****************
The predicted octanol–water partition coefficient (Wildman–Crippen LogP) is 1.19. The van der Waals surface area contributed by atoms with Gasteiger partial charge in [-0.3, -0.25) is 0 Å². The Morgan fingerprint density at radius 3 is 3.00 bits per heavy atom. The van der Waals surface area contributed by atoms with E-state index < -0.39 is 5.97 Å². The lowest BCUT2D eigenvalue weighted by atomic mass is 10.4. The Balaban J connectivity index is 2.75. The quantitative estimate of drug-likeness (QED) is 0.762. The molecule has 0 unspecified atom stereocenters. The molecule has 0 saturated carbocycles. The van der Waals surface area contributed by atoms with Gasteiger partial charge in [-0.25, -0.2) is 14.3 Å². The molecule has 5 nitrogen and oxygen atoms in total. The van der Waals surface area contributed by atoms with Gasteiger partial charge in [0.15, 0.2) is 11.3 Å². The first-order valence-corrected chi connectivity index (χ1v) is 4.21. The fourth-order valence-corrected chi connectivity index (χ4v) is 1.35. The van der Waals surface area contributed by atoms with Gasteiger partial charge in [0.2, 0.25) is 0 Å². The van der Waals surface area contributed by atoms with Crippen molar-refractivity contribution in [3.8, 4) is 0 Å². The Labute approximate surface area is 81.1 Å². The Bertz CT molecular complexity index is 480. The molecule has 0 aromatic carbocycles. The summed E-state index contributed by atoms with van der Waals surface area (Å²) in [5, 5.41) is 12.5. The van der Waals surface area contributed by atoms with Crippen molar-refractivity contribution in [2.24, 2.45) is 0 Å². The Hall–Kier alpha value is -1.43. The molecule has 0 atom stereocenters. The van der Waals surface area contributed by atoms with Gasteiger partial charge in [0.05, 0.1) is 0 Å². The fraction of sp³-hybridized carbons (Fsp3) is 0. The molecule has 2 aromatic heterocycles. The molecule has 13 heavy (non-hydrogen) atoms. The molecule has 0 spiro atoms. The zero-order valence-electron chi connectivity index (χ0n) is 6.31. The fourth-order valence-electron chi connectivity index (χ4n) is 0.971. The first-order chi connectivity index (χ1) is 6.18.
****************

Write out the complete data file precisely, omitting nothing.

The predicted octanol–water partition coefficient (Wildman–Crippen LogP) is 1.19. The van der Waals surface area contributed by atoms with Gasteiger partial charge in [-0.3, -0.25) is 0 Å². The Morgan fingerprint density at radius 3 is 3.00 bits per heavy atom. The van der Waals surface area contributed by atoms with E-state index < -0.39 is 5.97 Å². The lowest BCUT2D eigenvalue weighted by atomic mass is 10.4. The Balaban J connectivity index is 2.75. The quantitative estimate of drug-likeness (QED) is 0.762. The molecule has 0 unspecified atom stereocenters. The molecule has 0 saturated carbocycles. The van der Waals surface area contributed by atoms with Gasteiger partial charge in [-0.25, -0.2) is 14.3 Å². The molecule has 5 nitrogen and oxygen atoms in total. The van der Waals surface area contributed by atoms with Gasteiger partial charge in [0.15, 0.2) is 11.3 Å². The first-order valence-corrected chi connectivity index (χ1v) is 4.21. The fourth-order valence-corrected chi connectivity index (χ4v) is 1.35. The van der Waals surface area contributed by atoms with Gasteiger partial charge in [0.2, 0.25) is 0 Å². The van der Waals surface area contributed by atoms with Crippen molar-refractivity contribution in [3.8, 4) is 0 Å². The Labute approximate surface area is 81.1 Å². The Bertz CT molecular complexity index is 480. The molecule has 0 aromatic carbocycles. The summed E-state index contributed by atoms with van der Waals surface area (Å²) in [5, 5.41) is 12.5. The van der Waals surface area contributed by atoms with Crippen molar-refractivity contribution in [2.24, 2.45) is 0 Å². The Hall–Kier alpha value is -1.43. The molecule has 0 atom stereocenters. The van der Waals surface area contributed by atoms with Gasteiger partial charge in [0.05, 0.1) is 0 Å². The fraction of sp³-hybridized carbons (Fsp3) is 0. The molecule has 2 aromatic heterocycles. The molecule has 13 heavy (non-hydrogen) atoms. The molecule has 0 spiro atoms. The zero-order valence-electron chi connectivity index (χ0n) is 6.31. The fourth-order valence-electron chi connectivity index (χ4n) is 0.971. The first-order chi connectivity index (χ1) is 6.18.